If I had a site that published schedules for transit, I would probably want to find a way to format dates so that I was certain that Google understood the formatting I was using. Snippet dates, though? I wrote and published the post yesterday, which wasn’t April 10, 2016; I didn’t expect Google to change the date format that it had been using for most other posts on my site because I didn’t change the formatting of the dates I received from WIPO. Now I understand the risk of not doing so. 🙁

    Maybe including the Structured Data information in addition to the in-post dates may be a good idea.

  3. Hi Aaron,

    Thinking about this again, I wonder if I had the right structured data, and included European formatted dates from WIPO in my post if Google would choose the formatting it sees in the post over the information it sees in structured data. I don’t know which it would choose. California is a long way from Europe, so I don’t know why they decided to use european formatting.

  4. Question: What exactly does this say about Google’s ability to track content within context? Would you say it proves that contextual backlinks are given more weight then say a random link posted without any content, or a link thrown in a side bar?

  5. Hi Cliff,

    Thank you for sharing your questions. This patent describes a process by which a search engine can better index content found on the Web and assign contextual meanings to terms or phrases or words based upon finding those in a knowledge base such as an online encyclopedia, and assign a weight to the term(s) based upon how often it shows up in such sources. The combination of the contextual meanings (from different subject matter domains) and weights applied to those meanings is referred to as a “Context Vector.” The patent isn’t about links or backlinks, and doesn’t refer to contextual backlinks at all, so comparing it to a random link or a link in a sidebar isn’t a consideration here at all. The idea behind this patent is to better index content found on the web, and to apply contexts to queries when searches are performed to make it more likely that a searcher finds what they are looking for.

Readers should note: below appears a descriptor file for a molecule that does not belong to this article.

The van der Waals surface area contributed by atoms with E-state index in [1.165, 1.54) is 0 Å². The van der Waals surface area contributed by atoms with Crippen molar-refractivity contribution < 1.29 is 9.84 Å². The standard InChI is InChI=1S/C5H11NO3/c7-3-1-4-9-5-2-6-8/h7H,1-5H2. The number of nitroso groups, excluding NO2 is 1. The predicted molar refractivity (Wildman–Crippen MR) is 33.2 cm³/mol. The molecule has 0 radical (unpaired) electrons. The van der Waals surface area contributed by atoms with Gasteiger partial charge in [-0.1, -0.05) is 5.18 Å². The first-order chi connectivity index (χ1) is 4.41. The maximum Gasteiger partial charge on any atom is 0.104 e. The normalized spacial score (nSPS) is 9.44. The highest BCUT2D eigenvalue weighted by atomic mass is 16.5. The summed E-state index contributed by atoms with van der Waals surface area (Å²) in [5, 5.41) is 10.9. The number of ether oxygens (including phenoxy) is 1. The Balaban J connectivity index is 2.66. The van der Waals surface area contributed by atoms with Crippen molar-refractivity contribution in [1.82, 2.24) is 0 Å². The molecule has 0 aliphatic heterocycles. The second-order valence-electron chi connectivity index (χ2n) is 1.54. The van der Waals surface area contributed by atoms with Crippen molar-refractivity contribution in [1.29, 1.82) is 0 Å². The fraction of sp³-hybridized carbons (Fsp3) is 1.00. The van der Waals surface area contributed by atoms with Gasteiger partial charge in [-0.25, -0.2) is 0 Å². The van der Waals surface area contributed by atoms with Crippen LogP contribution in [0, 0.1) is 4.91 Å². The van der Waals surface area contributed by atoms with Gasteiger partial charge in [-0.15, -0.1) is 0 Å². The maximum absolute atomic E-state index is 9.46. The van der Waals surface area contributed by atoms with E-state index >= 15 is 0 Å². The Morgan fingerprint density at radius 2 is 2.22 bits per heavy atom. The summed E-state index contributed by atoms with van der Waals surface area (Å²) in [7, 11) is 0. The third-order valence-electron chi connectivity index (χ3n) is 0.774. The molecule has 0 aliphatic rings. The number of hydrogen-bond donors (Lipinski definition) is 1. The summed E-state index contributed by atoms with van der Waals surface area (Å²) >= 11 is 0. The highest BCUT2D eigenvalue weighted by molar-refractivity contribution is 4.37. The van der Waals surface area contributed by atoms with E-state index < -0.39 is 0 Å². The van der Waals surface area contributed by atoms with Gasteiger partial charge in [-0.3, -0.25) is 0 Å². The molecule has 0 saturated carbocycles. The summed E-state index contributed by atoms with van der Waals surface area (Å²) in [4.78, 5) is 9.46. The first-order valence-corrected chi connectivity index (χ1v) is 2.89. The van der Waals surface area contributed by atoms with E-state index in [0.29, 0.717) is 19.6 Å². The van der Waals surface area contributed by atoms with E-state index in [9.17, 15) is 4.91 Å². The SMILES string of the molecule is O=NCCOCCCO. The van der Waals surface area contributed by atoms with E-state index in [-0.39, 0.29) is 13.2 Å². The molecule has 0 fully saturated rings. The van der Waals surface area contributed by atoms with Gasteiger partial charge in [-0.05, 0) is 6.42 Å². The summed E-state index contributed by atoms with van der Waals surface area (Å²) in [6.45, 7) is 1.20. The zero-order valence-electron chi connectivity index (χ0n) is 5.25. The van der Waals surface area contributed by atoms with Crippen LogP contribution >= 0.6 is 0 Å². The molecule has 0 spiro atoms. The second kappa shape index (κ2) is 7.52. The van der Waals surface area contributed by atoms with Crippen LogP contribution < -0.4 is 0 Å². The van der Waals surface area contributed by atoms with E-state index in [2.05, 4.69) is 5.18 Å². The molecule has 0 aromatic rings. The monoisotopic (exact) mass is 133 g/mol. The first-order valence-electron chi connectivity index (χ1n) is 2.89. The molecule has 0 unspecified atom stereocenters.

6. Out of curiosity, does a post with earlier dates typically rank higher? For example, 2012 vs a 2016 post, will the 2016 post rank higher being that its newer information, or is that not factored in with seo?

  7. Hi Rasmita,

    You’re welcome. If you do see something odd in Google’s search results. and you can capture a screen shot of it, do so. And then ask about it, in places like Twitter. It is a good way to learn. Sometimes you can catch Google experimenting on something, and it’s good to see that happening, too.

  8. Interesting to see how Google really drills down to content/context and not just url/title/description/H1. Really need to be on your toes while writing anything these days!

  9. Hi Andrew,

    It is interesting seeing how Google can get a sense of the meanings of words on pages, and the context of those words. If what you write is about something, in a particular context, it should be easier for Google to find it. I’m liking the idea of context vectors.

  10. Wow, that is just fascinating to read. For all the simplicity of the Google search bar, there is so much engineering going on behind the scenes. I wonder how complicated the algorithm is if they pay so much attention to a date within the content!

  11. hi bill,
    really thanks for sharing this valuable information
    this will help lot of begginers like me…
    thanks for sharing. and keep us updating like this

  12. wow great post friend
    i really impressed by your article
    what a explanation
    thanks for sharing such great article keep us updating like this
    thank you so much friend